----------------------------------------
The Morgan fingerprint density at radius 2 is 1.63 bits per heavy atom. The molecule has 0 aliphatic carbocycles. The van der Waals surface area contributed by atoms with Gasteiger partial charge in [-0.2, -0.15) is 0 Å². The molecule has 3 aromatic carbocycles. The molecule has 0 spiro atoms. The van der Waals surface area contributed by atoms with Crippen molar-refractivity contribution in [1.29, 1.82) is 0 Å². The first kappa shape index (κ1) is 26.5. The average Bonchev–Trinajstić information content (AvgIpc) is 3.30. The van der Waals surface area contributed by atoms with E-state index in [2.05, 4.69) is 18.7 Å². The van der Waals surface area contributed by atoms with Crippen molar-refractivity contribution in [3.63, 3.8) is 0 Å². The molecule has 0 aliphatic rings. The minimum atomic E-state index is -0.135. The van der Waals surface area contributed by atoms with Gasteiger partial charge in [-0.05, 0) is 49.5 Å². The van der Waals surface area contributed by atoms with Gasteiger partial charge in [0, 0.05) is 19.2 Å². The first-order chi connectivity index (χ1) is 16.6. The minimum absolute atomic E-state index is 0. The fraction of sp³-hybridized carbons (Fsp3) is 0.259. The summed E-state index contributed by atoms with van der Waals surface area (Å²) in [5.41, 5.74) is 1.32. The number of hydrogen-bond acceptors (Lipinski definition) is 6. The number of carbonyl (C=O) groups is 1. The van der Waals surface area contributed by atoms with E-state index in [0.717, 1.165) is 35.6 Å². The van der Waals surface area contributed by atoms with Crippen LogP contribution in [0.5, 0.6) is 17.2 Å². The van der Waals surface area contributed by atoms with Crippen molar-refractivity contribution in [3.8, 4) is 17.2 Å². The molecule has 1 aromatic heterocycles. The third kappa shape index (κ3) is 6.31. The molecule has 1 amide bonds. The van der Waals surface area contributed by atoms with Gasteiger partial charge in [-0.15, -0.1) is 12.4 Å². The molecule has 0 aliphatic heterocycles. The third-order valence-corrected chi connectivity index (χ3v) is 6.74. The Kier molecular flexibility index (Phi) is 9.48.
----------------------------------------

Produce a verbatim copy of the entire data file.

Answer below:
The Morgan fingerprint density at radius 2 is 1.63 bits per heavy atom. The molecule has 0 aliphatic carbocycles. The van der Waals surface area contributed by atoms with Gasteiger partial charge in [-0.2, -0.15) is 0 Å². The molecule has 3 aromatic carbocycles. The molecule has 0 spiro atoms. The van der Waals surface area contributed by atoms with Crippen molar-refractivity contribution in [1.29, 1.82) is 0 Å². The first kappa shape index (κ1) is 26.5. The average Bonchev–Trinajstić information content (AvgIpc) is 3.30. The van der Waals surface area contributed by atoms with E-state index in [2.05, 4.69) is 18.7 Å². The van der Waals surface area contributed by atoms with Crippen molar-refractivity contribution in [3.63, 3.8) is 0 Å². The molecule has 0 aliphatic rings. The minimum atomic E-state index is -0.135. The van der Waals surface area contributed by atoms with Gasteiger partial charge in [-0.05, 0) is 49.5 Å². The van der Waals surface area contributed by atoms with Gasteiger partial charge in [0, 0.05) is 19.2 Å². The first-order chi connectivity index (χ1) is 16.6. The minimum absolute atomic E-state index is 0. The fraction of sp³-hybridized carbons (Fsp3) is 0.259. The summed E-state index contributed by atoms with van der Waals surface area (Å²) in [5.41, 5.74) is 1.32. The number of hydrogen-bond acceptors (Lipinski definition) is 6. The number of carbonyl (C=O) groups is 1. The van der Waals surface area contributed by atoms with E-state index in [0.717, 1.165) is 35.6 Å². The van der Waals surface area contributed by atoms with Crippen LogP contribution in [0.5, 0.6) is 17.2 Å². The van der Waals surface area contributed by atoms with Crippen molar-refractivity contribution in [3.8, 4) is 17.2 Å². The molecule has 1 aromatic heterocycles. The third kappa shape index (κ3) is 6.31. The molecule has 1 amide bonds. The van der Waals surface area contributed by atoms with Gasteiger partial charge in [-0.15, -0.1) is 12.4 Å². The molecule has 0 aliphatic heterocycles. The third-order valence-corrected chi connectivity index (χ3v) is 6.74. The Kier molecular flexibility index (Phi) is 9.48.